Wednesday, 27 August 2014

Nutrition : What To Eat Pre-exercise

An awful lot has been written about how to fuel yourself during and after exercise, but there's not quite as much attention given to how to fuel yourself beforehand, especially the science aspect. I've learnt a lot on my Nutrition for Sport & Exercise module recently and have has some requests to share some of that knowledge.

The body fuels uses predominately muscle glycogen (from carbohydrate/CHO) and free fatty acids to fuel athletic activity. When you are exercising at a low intensity, fat is the main fuel you use. But, as you increase exercise intensity you rely more on glycogen. We only have around 2000kcal of CHO stored in the body, enough for around 2 hours of intense exercise, so it's important to have enough of it in our diet.

As a general rule of thumb our day-to-day CHO requirements are shown in the table below. For example, I'm working out for 6-7 hours a week at the moment and weigh roughly 60kg. This means I should be eating around 300g of CHO per day. As an idea of what that means in terms of real food, I could get 50g of CHO from 2 bananas, 6 jaffa cakes, 8 tbsp baked beans, 70g uncooked pasta, a small jacket potato, 70g muesli, 3 slices of bread or 50-60g of twiglets.

Activity Level (number of hours of moderate intensity exercise or sports) Grams of Carbohydrate/kg body weight per day
3-5 hours per week  5 grams per Kg body weight
5-7 Hours per week 5-6 grams per Kg body weight
1-2 hours per DAY  6-7 grams per Kg body weight
2-4 hours per DAY  7-8 grams per Kg body weight
More than 4 hours per DAY  8-10 grams per Kg body weight

Specifically, we should be aiming to eat 2.5g/kg body weight of CHO within the 2-4 hours before we exercise. So for me that would be 150g of CHO. So a lunchtime run might be well fuelled with a breakfast of muesli with a banana and dried fruit followed by elevenses of another banana or a couple of fig roll biscuits.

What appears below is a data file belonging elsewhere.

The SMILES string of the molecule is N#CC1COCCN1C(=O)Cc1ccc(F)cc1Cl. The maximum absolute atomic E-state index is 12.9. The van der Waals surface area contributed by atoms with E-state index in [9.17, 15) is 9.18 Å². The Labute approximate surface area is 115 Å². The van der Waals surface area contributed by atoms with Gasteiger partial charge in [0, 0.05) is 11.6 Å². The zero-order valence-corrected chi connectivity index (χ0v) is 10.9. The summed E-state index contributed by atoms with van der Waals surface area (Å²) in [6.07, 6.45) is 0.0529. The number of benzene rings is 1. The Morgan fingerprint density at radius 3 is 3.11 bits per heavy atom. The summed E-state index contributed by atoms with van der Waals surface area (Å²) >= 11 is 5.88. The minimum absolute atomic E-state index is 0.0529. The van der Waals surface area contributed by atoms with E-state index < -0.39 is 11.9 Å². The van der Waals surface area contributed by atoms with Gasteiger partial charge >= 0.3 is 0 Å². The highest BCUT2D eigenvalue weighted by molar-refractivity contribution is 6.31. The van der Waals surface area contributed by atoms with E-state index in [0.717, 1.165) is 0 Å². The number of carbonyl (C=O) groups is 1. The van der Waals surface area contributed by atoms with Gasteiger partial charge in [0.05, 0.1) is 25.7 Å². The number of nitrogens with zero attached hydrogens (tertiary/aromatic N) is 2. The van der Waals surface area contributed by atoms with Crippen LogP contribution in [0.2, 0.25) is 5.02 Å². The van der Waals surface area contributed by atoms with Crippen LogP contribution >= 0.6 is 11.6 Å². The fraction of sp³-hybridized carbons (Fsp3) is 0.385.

The type of food you eat matters. You'll probably be familiar with the Glycaemic Index (GI) which measures, on a scale of 1-100, how quickly sugar from the food is absorbed by the body. Anything up to 55 is classed as low GI, anything above 70 is classed as high GI. The lower the GI rating the longer it takes the body to absorb it which results in a more stable blood sugar level, reducing hunger pangs and cravings.

So you're better off eating low GI foods prior to workout, to give you that sustained energy. Examples of low GI foods are jacket potatoes and baked beans, spaghetti bolognese or muesli and semi-skimmed milk.

Trying to achieve this is almost certainly easier said than done but it's a guideline and you may find it can help your performance. You can find a lot more guidance on this online but I hope this has given you the basics and you've found this helpful. I plan to do a few more posts like this over the next few weeks so if there's anything you'd like me to write about specifically let me know.

How do you fuel before you exercise? Do certain things help or hinder you? Now I'm off to hunt out some twig lets, because I've not had them in years!


  1. My PT has advised me to only eat carbs AFTER exercise. This is because weight loss is my goal and given that if the carb stores in muscles and liver are already full, the only other place to store it is as fat, I should only eat carbs when I have depleted those stores (by exercising) and can refill them with yummy carby goodness.

    As a marathon runner used to carb loading as a ritual before running, this has completely blown my tiny mind.

    1. That's absolutely fair if weight loss is your goal... these guidelines are generalised and only what I've been taught on my courses. As long as you're not feeling any ill effects (lacking in energy on the run), which your PT will be making sure of, then you're good to go!